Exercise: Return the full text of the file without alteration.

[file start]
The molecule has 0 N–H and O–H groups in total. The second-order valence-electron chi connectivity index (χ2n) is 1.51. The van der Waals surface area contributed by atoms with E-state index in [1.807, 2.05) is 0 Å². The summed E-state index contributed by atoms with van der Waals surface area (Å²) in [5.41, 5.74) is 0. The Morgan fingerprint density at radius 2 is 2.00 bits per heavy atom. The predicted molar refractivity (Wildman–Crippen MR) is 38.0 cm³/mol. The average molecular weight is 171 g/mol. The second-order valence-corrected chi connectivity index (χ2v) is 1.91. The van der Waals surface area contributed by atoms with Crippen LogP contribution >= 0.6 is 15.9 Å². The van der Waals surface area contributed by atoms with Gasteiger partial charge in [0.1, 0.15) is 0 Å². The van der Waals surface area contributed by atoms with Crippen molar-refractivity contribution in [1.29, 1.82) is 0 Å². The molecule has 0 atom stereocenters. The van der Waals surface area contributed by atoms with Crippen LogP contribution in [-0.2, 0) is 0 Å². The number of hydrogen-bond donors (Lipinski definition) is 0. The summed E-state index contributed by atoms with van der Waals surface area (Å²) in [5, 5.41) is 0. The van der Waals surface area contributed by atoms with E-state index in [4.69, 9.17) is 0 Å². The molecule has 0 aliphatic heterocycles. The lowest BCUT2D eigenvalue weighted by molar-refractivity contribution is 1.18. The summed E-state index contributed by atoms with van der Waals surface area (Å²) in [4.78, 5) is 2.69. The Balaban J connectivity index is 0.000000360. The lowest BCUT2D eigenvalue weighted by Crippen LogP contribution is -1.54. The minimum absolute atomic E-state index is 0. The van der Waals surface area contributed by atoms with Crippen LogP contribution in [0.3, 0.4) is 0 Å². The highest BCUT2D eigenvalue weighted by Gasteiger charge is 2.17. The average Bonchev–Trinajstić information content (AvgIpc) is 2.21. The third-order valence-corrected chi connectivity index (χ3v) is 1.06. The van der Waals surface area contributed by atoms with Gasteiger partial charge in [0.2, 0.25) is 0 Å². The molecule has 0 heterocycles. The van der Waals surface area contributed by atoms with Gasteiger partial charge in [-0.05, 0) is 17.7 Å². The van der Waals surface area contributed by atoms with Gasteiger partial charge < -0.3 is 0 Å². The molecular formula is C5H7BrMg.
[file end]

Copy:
The molecule has 0 N–H and O–H groups in total. The second-order valence-electron chi connectivity index (χ2n) is 1.51. The van der Waals surface area contributed by atoms with E-state index in [1.807, 2.05) is 0 Å². The summed E-state index contributed by atoms with van der Waals surface area (Å²) in [5.41, 5.74) is 0. The Morgan fingerprint density at radius 2 is 2.00 bits per heavy atom. The predicted molar refractivity (Wildman–Crippen MR) is 38.0 cm³/mol. The average molecular weight is 171 g/mol. The second-order valence-corrected chi connectivity index (χ2v) is 1.91. The van der Waals surface area contributed by atoms with Crippen LogP contribution >= 0.6 is 15.9 Å². The van der Waals surface area contributed by atoms with Gasteiger partial charge in [0.1, 0.15) is 0 Å². The van der Waals surface area contributed by atoms with Crippen molar-refractivity contribution in [1.29, 1.82) is 0 Å². The molecule has 0 atom stereocenters. The van der Waals surface area contributed by atoms with Crippen LogP contribution in [-0.2, 0) is 0 Å². The number of hydrogen-bond donors (Lipinski definition) is 0. The summed E-state index contributed by atoms with van der Waals surface area (Å²) in [5, 5.41) is 0. The van der Waals surface area contributed by atoms with E-state index in [4.69, 9.17) is 0 Å². The molecule has 0 aliphatic heterocycles. The lowest BCUT2D eigenvalue weighted by molar-refractivity contribution is 1.18. The summed E-state index contributed by atoms with van der Waals surface area (Å²) in [4.78, 5) is 2.69. The Balaban J connectivity index is 0.000000360. The lowest BCUT2D eigenvalue weighted by Crippen LogP contribution is -1.54. The minimum absolute atomic E-state index is 0. The van der Waals surface area contributed by atoms with Crippen LogP contribution in [0.3, 0.4) is 0 Å². The highest BCUT2D eigenvalue weighted by Gasteiger charge is 2.17. The average Bonchev–Trinajstić information content (AvgIpc) is 2.21. The third-order valence-corrected chi connectivity index (χ3v) is 1.06. The van der Waals surface area contributed by atoms with Gasteiger partial charge in [0.2, 0.25) is 0 Å². The molecule has 0 heterocycles. The van der Waals surface area contributed by atoms with Gasteiger partial charge in [-0.05, 0) is 17.7 Å². The van der Waals surface area contributed by atoms with Gasteiger partial charge < -0.3 is 0 Å². The molecular formula is C5H7BrMg.